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This eBook from the Gutenberg Project consists of approximately 142 pages of information about The Warriors.

We trade thoughts and feelings.  But it is very hard to trade fine impulses with those who are intrinsically vulgar.  Their treasury is empty of spiritual coin, and their storehouse contains no world-thoughts.  We can send a caravan across the desert, a ship across the sea, but we cannot send a Thought into a flaccid or a pompous brain.

We trade position and influence.  The evil of the spoils system is not that one gets something for something,—­it is that one gets something for something less, or for nothing.  Whatever we have to give may be rightly given; the wrong comes when we give it to the idle or unworthy.  When we trade political preferment for high merit, both the office-holders and the country are gainers by the exchange.

Marriage is the great mart of exchange.  Here the possessions of one sex are set up against those of the other.  Everywhere marriage is spoken of as a good or a bad “bargain.”  Each man shall say:  “Sweetheart, in Myself I offer you the treasures of manhood.  I give strength, courage, magnanimity, action, protection, and the indomitable will.”  Each wife should say:  “Dear, in me are all gentleness, courtesy, beauty, grace, patience, mercy, and hope.  I, too, am brave, but my courage is of the heart.  I, too, am strong-willed, but my will is deep-set in love.”  As years go on, there comes a time when Love says:  “Between us now there is neither mine nor thine.  The universe is ours together!”

Human love is not all.  There is yet a higher impulse.  The most business-like question that ever touches the heart of man is this:  For what shall I trade my soul?  We hold our souls high:  we perceive that eternity itself is not too much to ask.  And hence the highest barter is that of the earthly for the spiritual; of the temporal for the unseen and eternal.  We say, Give me God, give me heaven, give me divine and sacrificial Love, and I will give my heart.  And thus the last transaction is between God and the soul.  Godliness is great Gain, and to exchange earth for heaven is a satisfying and unregretted Trade.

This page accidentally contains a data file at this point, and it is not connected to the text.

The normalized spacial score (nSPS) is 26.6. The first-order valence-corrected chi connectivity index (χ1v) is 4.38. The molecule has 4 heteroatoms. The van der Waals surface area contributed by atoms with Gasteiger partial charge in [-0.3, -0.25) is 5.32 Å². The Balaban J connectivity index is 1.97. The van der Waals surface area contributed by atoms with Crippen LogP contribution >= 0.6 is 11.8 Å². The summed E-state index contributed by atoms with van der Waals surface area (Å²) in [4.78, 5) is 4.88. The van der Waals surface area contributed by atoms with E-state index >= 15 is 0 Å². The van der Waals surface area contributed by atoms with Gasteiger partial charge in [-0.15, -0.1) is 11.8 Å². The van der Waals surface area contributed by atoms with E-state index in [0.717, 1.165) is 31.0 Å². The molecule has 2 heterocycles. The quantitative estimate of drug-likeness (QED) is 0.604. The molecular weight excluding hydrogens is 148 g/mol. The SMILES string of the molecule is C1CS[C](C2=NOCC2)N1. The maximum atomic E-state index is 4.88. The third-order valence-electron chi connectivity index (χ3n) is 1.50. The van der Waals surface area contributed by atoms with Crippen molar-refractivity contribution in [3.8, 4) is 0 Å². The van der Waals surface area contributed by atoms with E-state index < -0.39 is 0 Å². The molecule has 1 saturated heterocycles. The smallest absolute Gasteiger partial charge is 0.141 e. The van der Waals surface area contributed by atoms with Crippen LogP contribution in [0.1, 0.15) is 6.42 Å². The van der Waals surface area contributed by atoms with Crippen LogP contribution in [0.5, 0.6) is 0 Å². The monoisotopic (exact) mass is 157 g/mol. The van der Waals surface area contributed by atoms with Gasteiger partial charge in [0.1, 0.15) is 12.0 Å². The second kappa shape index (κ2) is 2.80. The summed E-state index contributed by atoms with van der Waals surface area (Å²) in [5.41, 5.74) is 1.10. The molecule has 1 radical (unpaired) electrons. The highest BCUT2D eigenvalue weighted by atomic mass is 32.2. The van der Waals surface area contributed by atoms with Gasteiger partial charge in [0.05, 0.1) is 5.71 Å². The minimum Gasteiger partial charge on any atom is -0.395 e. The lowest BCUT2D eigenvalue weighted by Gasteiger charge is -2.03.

IV.  THE WORLD-MARCH:  OF WORKERS

     [ARMAGEDON]

Jesus, Thou hast bought us
Not with gold or gem,
But with Thine own life-blood,
For Thy diadem. 
With Thy blessing filling
Each who comes to Thee,
Thou hast made us willing,
Thou hast made us free. 
By Thy grand redemption,
By Thy grace divine,
We are on the Lord’s side;
Saviour, we are Thine!

Not for weight of glory,
Not for crown or palm,
Enter we the army,
Raise the warrior psalm;
But for love that claimeth
Lives for whom He died,
He whom Jesus nameth
Must be on His side. 
By Thy love constraining,
By Thy grace divine,
We are on the Lord’s side;
Saviour, we are Thine!

FRANCES RIDLEY HAVERGAL

What is work?  Work is energy applied to the creation of either material or immaterial products.  The digging of the soil preparatory to raising a corn-crop is work; the making of brooms; the writing of fugues.  There is no one who does not work, at one time or another, and a man’s social value depends largely upon the amount of work that he can do.

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